Richard Maasdorp, administrator of the Zambezi Elephant Fund (ZEF) in Zimbabwe, recently took his free spirit and adventurous soul on a city-to-city tour from Europe to the United States. His mission? To talk about elephants, to meet interesting and interested people, to discuss exciting new ideas in conservation and to come back with some fresh forward thinking.
Here, he reflects on some of the notable take-outs from his trip.
I travelled to eight cities – Amsterdam, London, San Francisco, Chicago, Austin, Houston, New York and Washington DC – over a three week period and had twenty four different discussions with individuals and groups. Many of the people I met had connections with Nicci and John Stevens and these same people have supported the Zambezi Elephant Fund from its inception in February 2015.
Now, almost 3 years on, the respect for the work that the Stevens have done, and continue to do, along with many other like-minded people, was reinforced at every encounter. I am very proud to be part of their team and equally grateful to be a part of the global team that they have formed.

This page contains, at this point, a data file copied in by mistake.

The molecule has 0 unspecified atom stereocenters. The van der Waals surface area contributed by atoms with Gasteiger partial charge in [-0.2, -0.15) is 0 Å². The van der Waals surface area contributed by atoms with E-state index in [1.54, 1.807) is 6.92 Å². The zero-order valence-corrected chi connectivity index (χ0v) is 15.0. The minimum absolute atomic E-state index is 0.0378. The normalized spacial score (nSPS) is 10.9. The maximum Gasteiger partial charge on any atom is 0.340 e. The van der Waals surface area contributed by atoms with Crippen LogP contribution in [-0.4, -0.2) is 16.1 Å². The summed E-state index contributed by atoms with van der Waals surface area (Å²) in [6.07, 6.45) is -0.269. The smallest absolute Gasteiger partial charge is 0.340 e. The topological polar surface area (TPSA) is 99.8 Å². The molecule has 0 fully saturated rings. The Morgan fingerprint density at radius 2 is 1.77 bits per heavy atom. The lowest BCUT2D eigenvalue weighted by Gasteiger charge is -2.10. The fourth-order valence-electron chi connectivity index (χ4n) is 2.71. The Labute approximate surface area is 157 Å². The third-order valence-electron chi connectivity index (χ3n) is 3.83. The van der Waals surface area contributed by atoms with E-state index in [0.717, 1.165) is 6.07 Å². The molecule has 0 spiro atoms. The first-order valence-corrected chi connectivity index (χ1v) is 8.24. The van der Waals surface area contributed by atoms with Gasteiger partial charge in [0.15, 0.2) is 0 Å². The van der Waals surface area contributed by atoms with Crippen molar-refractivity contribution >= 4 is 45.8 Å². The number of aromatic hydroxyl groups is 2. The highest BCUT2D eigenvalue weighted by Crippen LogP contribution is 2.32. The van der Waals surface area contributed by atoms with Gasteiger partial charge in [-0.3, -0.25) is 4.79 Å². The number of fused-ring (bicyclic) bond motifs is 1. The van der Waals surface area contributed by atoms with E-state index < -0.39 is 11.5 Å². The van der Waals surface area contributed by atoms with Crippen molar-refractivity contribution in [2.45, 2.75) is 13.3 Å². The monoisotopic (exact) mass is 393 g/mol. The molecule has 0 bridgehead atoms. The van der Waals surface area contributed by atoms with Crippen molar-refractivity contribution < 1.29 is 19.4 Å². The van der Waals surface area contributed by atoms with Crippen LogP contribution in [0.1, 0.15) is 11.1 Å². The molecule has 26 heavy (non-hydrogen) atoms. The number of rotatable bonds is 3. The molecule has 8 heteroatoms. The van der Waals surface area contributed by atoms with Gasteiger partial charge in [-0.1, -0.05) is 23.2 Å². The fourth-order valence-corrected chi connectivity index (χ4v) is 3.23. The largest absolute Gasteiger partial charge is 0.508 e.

To meet so many people who care deeply about elephant, other animals and wilderness areas is nothing short of inspiring. As an organization and as individuals, we have sometimes felt alone and isolated – discovering that people on the other side of our fragile planet are still “with us” was a very special feeling.
I was most fortunate to have a few one-on-one discussions, which provided the time and space for candid critiques of the Zambezi Elephant Fund’s efforts and position. This invaluable input will be taken seriously and many of the ideas implemented – thank you.
We received many offers of “support from afar” in the areas of social media communications, printed marketing material, packaging requests for funding at a project level and communication with donors. Again, all gratefully received and we look forward to working together with the individuals who stepped forward with their suggestions.
It struck me, rather disappointedly, that the uniqueness of ZEF, supporting “pockets of passion” (several discreet organizations that quietly operate across the Zambezi Valley landscape), was seen as inefficient and as carrying too high an overhead. In fact, this is not the case at all and volunteers, who operate right on the ground, run many of the organizations. And all are guided by a stakeholder-driven Five Year Elephant Plan.
Thank you to each and every one of you who made this important journey a most valuable one, from my team at home in Zimbabwe to my kind hosts and ZEF’s generous supporters in Europe and America. I extend again the invitation to all of you who have not yet experienced Mana’s Magic: come and see it and feel it for yourself. We will take great pleasure in sharing the wonderful Zambezi Valley and its magnificent elephants, our global heritage to protect, with you and your families.